Walk the planks

PUBLISHED : Sunday, 22 July, 2007, 12:00am
UPDATED : Sunday, 22 July, 2007, 12:00am

'I think you've seen nothing of Semporna,' says Joseph Yapp Yuk-tong, proprietor of the Floating Restaurant. I've dropped in after a six-hour exploration of Kampung Air, the biggest water village in the area surrounding the town of Semporna.

'Wait,' he says, walking away then returning with some photographs. They show clusters of spindly, box-shaped, thatched stilt-houses built over the sea and the Bajau people who live in them.

'Are they around here?' I ask.

'I'll take you there tomorrow.'

'That means I'll have to change all my travel plans.'

'Change them.'

Semporna is in the far southeast of the Malaysian state of Sabah, which constitutes the northern part of the island of Borneo. It was founded as a trading post in 1887 by the British North Borneo Chartered Company, whose agenda was to tax the thriving local trade in turtle eggs, sea cucumbers, dried fish, birds' nests, shark fins and pearls.

The region, which is close to the Sulu Islands of the Philippines, was once a haven for pirates and slave traders, and for the boat-dwelling nomads - the Bajau Laut - who were suspected by the company of plying both these industries. A sizeable fleet of Bajau lepas (house-boats) used to be moored seasonally in Semporna's harbour but, with the gradual abandoning of the seafaring lifestyle, the lepas have all but disappeared. In their place is a network of kampung air - or 'water villages' - such as the aforementioned, and descriptively named, one, almost all of which are connected by rickety, raised wooden walkways.

Everyone who ventures along the plank-walks encounters the hospitality of these people. In my case it's an invitation for coffee from the Amang family and a tour of their huge and well-furnished home, as well as the honour of witnessing a marriage celebration at the Boneh family's two-storey house. This is a spectacular event complete with a traditional dance performed to the rhythm of drums, cymbals and xylophones.

The domain of the Bajau Laut stretches out from Kampung Air towards three islets known collectively as Pu' Bangau-Bangau. It is here that Yapp wants to take me, to the village of Kampung Bangau-Bangau and, even farther afield, to Kampung Halo.

What sets Bangau-Bangau apart from nearby villages is the vibrant life and colour along the kilometre-long walkway that leads to and from it and the islets. The 'path' is lined with shops and stalls. However, the farther along it you venture, the fewer the stalls - and planks.

By the time I reach the first of the Bangau-Bangau islets I am hopping (and hoping) from one spindly cross-strut to the next.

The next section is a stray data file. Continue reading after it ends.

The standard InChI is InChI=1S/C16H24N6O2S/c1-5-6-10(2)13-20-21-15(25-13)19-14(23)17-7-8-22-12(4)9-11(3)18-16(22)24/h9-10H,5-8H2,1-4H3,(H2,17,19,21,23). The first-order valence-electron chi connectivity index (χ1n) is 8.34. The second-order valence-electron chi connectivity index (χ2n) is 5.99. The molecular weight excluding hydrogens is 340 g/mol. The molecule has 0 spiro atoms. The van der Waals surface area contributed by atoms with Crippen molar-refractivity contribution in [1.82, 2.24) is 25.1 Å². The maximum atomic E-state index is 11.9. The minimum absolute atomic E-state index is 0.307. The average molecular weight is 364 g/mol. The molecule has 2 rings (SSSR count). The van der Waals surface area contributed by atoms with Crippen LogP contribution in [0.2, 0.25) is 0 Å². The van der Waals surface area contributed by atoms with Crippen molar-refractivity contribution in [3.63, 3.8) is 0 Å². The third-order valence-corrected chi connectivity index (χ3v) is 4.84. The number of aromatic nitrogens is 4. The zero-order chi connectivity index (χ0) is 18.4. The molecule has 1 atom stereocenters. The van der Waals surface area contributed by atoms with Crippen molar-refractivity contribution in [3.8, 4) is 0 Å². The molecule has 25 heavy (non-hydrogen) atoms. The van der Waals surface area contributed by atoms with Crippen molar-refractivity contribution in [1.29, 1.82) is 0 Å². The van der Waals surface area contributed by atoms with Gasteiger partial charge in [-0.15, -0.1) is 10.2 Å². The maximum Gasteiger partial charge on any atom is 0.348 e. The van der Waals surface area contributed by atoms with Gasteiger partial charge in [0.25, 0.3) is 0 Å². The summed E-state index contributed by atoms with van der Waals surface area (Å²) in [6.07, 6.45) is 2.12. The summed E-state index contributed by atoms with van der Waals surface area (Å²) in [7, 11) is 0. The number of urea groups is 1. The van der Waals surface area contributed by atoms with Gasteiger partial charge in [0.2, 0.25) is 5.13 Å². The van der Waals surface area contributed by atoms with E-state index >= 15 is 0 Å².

Semporna's Bajau Laut have buried their dead on one of these islets for centuries. The graves are now Muslim, in line with the conversion to Islam that most of the sea folk have undergone. To the land-dwelling Tausug-speaking peoples of the Sulu Islands, the sea folk were once outcasts - pagans with no status or home. For more than 1,000 years, the lot of the Bajau was to roam the seas.

The gypsies journeyed far, exploring an area of more than 10.2 million square kilometres and touching many shores: Palawan to the north, Mindanao to the east and, to the south, Sulawesi, Kalimantan, even Timor and Flores.

But the lives of the Bajau have changed. Drawn into Semporna's cash economy, they are increasingly sedentary. About 140,000 live in stilt kampung, from which they have access to a hospital and mosques.

A primary school is on another of the Pu' Bangau-Bangau islets. While visiting, I inadvertently distract the children from their lessons. The islet's outbound plank-walk feels too bouncy for my weight so I crawl, accompanied by a shrill chorus of children's laughter.

About 100 metres from the shore of the cemetery islet is Kampung Halo, the subject of Yapp's photographs. It comprises two clusters of thatched stilt houses and is home to recently arrived refugees fleeing political unrest in the Sulus and hard economic times. It is the only kampung not accessible by the walkways and Yapp informs me I may be its first foreigner visitor.

As we approach by boat, Kampung Halo's isolation is evident. There are no electric cables and no attachments to the land. I certainly feel like the first outsider to have stepped onto its shaky plank-walks.

The children pile out of their homes, looking confused and apprehensive. When reassured, they run amok, showing how deftly they can negotiate the spindly boards. There is nowhere I can aim my camera without them being in the frame. They seem to treat every house as their own, running in then peering at me from the windows and doors. Women sit on landings shredding tapioca and cleaning fish. A small stall sells cooking oil and sweets. The huts seem exceptionally crude: a small box for possessions, a cooking hearth and woven mats are the only furnishings.

The villagers are clearly happy I have come and want me to stay. Unfortunately, I have a plane to catch. How can I tell them that? As I take my leave, some adults join the children to see me off: 20 gleaming faces and 20 robust sets of lungs.

'Hey, go tell the world we're here!' they scream.

Getting there: Cathay Pacific flies from Hong Kong to Kota Kinabalu, Sabah. Malaysia Airlines flies daily from Kota Kinabalu to Tawau. Semporna is a 40-minute drive from Tawau; taxis, minibuses and rental cars are available.